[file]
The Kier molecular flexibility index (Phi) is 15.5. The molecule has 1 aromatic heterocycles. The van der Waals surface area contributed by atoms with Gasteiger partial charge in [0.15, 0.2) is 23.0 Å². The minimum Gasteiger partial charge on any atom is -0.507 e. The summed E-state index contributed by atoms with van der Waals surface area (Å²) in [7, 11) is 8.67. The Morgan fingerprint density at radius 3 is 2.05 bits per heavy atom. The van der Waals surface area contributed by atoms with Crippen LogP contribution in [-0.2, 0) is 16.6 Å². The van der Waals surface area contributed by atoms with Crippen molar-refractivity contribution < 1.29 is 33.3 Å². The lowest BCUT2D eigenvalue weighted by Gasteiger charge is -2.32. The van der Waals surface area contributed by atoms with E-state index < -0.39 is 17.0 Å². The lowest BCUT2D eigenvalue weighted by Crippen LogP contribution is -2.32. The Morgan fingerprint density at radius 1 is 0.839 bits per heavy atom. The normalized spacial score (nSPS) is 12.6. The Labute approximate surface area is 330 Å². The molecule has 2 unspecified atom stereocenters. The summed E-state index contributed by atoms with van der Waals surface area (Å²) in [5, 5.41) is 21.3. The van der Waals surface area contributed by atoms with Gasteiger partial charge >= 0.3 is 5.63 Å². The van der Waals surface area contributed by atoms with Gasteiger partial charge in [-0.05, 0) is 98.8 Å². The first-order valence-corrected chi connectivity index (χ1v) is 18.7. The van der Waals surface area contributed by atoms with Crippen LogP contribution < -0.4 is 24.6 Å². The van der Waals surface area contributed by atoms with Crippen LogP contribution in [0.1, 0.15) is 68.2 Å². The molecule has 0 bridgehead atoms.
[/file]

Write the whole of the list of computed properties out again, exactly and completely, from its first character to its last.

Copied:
The Kier molecular flexibility index (Phi) is 15.5. The molecule has 1 aromatic heterocycles. The van der Waals surface area contributed by atoms with Gasteiger partial charge in [0.15, 0.2) is 23.0 Å². The minimum Gasteiger partial charge on any atom is -0.507 e. The summed E-state index contributed by atoms with van der Waals surface area (Å²) in [7, 11) is 8.67. The Morgan fingerprint density at radius 3 is 2.05 bits per heavy atom. The van der Waals surface area contributed by atoms with Crippen LogP contribution in [-0.2, 0) is 16.6 Å². The van der Waals surface area contributed by atoms with Crippen molar-refractivity contribution < 1.29 is 33.3 Å². The lowest BCUT2D eigenvalue weighted by Gasteiger charge is -2.32. The van der Waals surface area contributed by atoms with E-state index < -0.39 is 17.0 Å². The lowest BCUT2D eigenvalue weighted by Crippen LogP contribution is -2.32. The Morgan fingerprint density at radius 1 is 0.839 bits per heavy atom. The normalized spacial score (nSPS) is 12.6. The Labute approximate surface area is 330 Å². The molecule has 2 unspecified atom stereocenters. The summed E-state index contributed by atoms with van der Waals surface area (Å²) in [5, 5.41) is 21.3. The van der Waals surface area contributed by atoms with Gasteiger partial charge >= 0.3 is 5.63 Å². The van der Waals surface area contributed by atoms with Gasteiger partial charge in [-0.05, 0) is 98.8 Å². The first-order valence-corrected chi connectivity index (χ1v) is 18.7. The van der Waals surface area contributed by atoms with Crippen LogP contribution < -0.4 is 24.6 Å². The van der Waals surface area contributed by atoms with Crippen LogP contribution in [0.1, 0.15) is 68.2 Å². The molecule has 0 bridgehead atoms.